Jump in Single-Family Built-for-Rent Construction

The number of single-family homes built-for-rent has posted solid gains over the last year. However, the built-for-rent market is a small portion of the total single-family development, so care must be taken when identifying trends.

According to data from the Census Bureau’s Quarterly Starts and Completions by Purpose and Design and NAHB analysis, the market share of single-family homes built-for-rent, as measured on a one-year moving average, stood at 4.5% of total starts as of the second quarter of 2016. Given the small size of the market segment, the quarter-to-quarter movements are, however, not typically statistically significant. The current market share remains higher than the historical average of 2.8% but is down from the 5.8% reading registered at the start of 2013.

For the last four quarters, single-family built-for-rent starts totaled 34,000 homes. This marks positive growth over the 26,000 estimated for the four quarters prior. This class of single-family construction excludes homes that are sold to another party for rental purposes. It only includes homes built and held for rental purposes.

SF built for rent

With the onset of the Great Recession and the ongoing declines in the homeownership rate, the share of built-for-rent homes rose. Despite the current elevated market concentration, the total number of single-family starts built-for-rent remains low in terms of the total building market. However, after falling during 2013, the market share has grown over the past year.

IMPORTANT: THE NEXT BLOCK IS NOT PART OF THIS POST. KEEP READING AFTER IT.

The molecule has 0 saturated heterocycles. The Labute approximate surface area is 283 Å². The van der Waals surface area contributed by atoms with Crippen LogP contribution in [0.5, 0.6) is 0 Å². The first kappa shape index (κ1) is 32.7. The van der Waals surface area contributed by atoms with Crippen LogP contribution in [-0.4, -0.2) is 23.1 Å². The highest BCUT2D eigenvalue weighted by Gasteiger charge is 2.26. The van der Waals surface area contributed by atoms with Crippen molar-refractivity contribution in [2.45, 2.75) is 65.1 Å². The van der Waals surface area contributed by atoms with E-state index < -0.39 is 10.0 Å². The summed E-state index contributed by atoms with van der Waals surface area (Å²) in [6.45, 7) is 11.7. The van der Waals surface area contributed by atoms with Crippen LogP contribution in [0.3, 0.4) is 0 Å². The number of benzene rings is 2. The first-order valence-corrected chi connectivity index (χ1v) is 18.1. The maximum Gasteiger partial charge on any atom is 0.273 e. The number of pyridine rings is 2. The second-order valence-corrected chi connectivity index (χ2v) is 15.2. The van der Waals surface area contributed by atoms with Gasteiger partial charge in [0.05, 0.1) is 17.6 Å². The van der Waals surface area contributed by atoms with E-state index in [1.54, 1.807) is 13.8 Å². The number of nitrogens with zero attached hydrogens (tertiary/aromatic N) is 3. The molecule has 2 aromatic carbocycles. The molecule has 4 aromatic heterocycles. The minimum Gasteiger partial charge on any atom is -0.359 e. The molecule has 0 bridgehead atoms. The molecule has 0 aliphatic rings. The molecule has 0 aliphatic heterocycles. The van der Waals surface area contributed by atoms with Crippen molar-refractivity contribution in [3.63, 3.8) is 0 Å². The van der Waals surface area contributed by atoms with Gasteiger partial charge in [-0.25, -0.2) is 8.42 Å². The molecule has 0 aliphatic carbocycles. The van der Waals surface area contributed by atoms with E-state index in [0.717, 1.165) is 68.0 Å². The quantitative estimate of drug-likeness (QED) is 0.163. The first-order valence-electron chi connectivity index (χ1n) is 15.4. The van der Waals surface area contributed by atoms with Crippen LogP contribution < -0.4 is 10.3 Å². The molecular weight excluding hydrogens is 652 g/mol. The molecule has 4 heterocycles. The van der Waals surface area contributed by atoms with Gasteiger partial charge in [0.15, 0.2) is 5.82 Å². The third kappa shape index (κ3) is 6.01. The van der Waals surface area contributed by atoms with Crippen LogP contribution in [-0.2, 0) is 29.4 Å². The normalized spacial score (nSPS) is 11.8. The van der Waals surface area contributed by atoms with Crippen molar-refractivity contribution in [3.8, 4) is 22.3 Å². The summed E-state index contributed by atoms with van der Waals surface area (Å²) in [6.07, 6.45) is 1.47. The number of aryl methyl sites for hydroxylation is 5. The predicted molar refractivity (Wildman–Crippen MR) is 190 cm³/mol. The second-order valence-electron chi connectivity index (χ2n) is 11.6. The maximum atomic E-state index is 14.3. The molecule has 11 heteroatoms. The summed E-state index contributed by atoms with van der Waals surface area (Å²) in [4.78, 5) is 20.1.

Of course, the built-for-rent share of single-family homes is considerably smaller than the single-family home portion of the rental housing stock, which is 35% according to the 2013 American Community Survey. As homes age, they are more likely to be rented. Thus, the primary source of single-family rental homes is not construction but the existing housing stock.



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1 reply

  1. The increase in SF and multifamily for rent are the result of the disappearance of almost 25% of the first time buyers who would ordinarily be in the housing market. While the normal market is composed of about 40% first time buyers, that rate rarely tops 30% in the current market. The real estate market cannot possibly fully recover while almost 25% of its single largest market segment missing. Discouraging is the fact that no one seems interested enough to find out exactly why many first time buyers are not in the market and, more importantly, fix it,

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